effective philanthropy blog
Renee Boyle is Development Director for the Falls Church-McLean Children’s Center, a recipient of a 2016 Community Investment Fund Grant from the Community Foundation.

Call to mind the iconic scene from the classic movie The Miracle Worker in which Anne Sullivan teaches the blind-deaf child Helen Keller that liquid flowing from a pump has a name. “W-a-t-e-r,” Sullivan spells into Helen’s hand.

Until that triumphant “ah-ha” moment, young Helen had been unable to connect in a meaningful way with the world outside herself.

Although each child with developmental delays has a unique set of challenges, children today are similarly disconnected socially from peers, emotionally from parents, and intellectually from even the best learning environment, until their needs can be identified and addressed with appropriate therapy.

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MW BWGCBWGC members Faith Boettger, Lauri Isbrandtsen, and Jennifer Siciliano, joined Dr. Carole Inge, Co-Chair of Million Women Mentors Virginia, at the International Women's Day and Million Women Mentors Initiative Launch Event in Richmond, Virginia where Governor Terry McAuliffe presented a proclamation supporting girls and women in STEM.   

Million Women Mentors is an initiative whose mission is to support girls and women in STEM by providing one million STEM mentors.  Governor McAuliffe proudly serves as the Honorary Chair for MWM-VA, alongside MWM-VA Co-Chairs Dr. Carole Inge, founder of the International Association for STEM Leaders and Business Women's Giving Circle Member, and Jennifer Bisceglie, CEO of Interos. Virginia has pledged their support for MWM and set a goal for 10,000 mentors.

It is exciting to see our state provide such strong support for this initiative.  The event included a panel of state and business leaders stressing the importance of critical thinking, and promoting women and STEM in areas such as innovation, education, cyber security, and entrepreneurship.​

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CAFBHunger affects 12% of the population living in the Washington metro area, and the Capital Area Food Bank is taking it off the map by connecting schools, businesses, partner non-profits and other stakeholders. A real community response is the key, and the CAFB’s Family Market at Manassas Park High School, where we offer fruits, vegetables, and groceries free of charge to parents of students at the school, is a great example of a community working together to solve hunger.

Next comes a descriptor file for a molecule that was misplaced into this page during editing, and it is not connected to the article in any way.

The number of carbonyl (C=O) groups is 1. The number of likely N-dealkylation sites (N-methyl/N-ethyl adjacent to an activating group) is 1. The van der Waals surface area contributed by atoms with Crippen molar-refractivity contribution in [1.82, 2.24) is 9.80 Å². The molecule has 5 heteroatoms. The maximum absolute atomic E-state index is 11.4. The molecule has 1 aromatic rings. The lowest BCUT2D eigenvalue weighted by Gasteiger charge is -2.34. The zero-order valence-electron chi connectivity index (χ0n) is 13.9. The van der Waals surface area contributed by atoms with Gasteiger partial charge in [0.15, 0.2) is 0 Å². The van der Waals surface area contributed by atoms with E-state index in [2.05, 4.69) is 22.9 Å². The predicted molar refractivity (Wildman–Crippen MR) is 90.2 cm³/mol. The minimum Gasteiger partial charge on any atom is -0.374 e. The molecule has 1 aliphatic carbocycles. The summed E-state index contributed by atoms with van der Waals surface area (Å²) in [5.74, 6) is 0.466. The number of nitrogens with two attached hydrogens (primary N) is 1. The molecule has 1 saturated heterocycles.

When we approached the school district last year about a family market in Manassas Park, Dr. Bruce McDade, Superintendent of Manassas Park Schools, was quick to understand the need for an infusion of nutritious food into his school community. He has since been instrumental in encouraging City Council members, School Board office staff, and the Community Center to be part of the monthly Market.  Volunteering together, these supporters receive the food from the CAFB’s truck, and get the Family Market set up and ready to go. This school year’s market is providing an average of 10,000 pounds of food each month to 300 families.

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michellMichell Merhige, in honor of whom Marcy Mager established her scholarship.Marcy Mager is a donor advisor at the Community Foundation for Northern Virginia.  The Michell Merhige Scholarship Fund provides an award of up to $1,500 to a graduating senior attending a Fairfax County public school and honors the memory of her daughter - a young woman who overcame great obstacles in her life and went on to graduate from college, establish a successful career and give back to her community in numerous ways.

We asked her about why she chose to open a fund with us here at the Community Foundation.

How did you find out about the Community Foundation for Northern Virginia?

I was interested in establishing a scholarship to honor my daughter and read about the Fairfax County Public School services to support homeless students including scholarships to help them in college. The head of that department put me in touch with Louise Foreman, who had established such a scholarship in her son William's memory.  Louise sent me to Eileen and she helped put the whole project in motion. 

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NeedsIn an effort to build stronger relationships with our community based nonprofits, we have launched First Tuesdays - an open, co-learning opportunity for Community Foundation staff to meet with local nonprofit leaders and discuss the issues and challenges they face.  

These meetings are designed to build relationships, share information, brainstorm ideas, and discover new approaches or new ways of tackling community issues in a neutral, relaxed setting.

We held our first meeting on Tuesday, January 5th, and met with two nonprofit organizations.  It just so happened that their arenas overlapped in their support of animal welfare.

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cardinalA grant to local organization Readers Are Leaders helps to encourage mentoring relationships between high school athletes and at-risk elementary school students. Founder Wendell Byrd and Cardinal VP Monica Tressler-Chandler are visiting a mentoring session.Cardinal Bank has a corporate donor advised fund at the Community Foundation for Northern Virginia.  The Cardinal Community Fund supports local nonprofits providing services in the areas of child and youth development, health and arts and culture. We recently asked them to share about how this fund supports their corporate philanthropy efforts.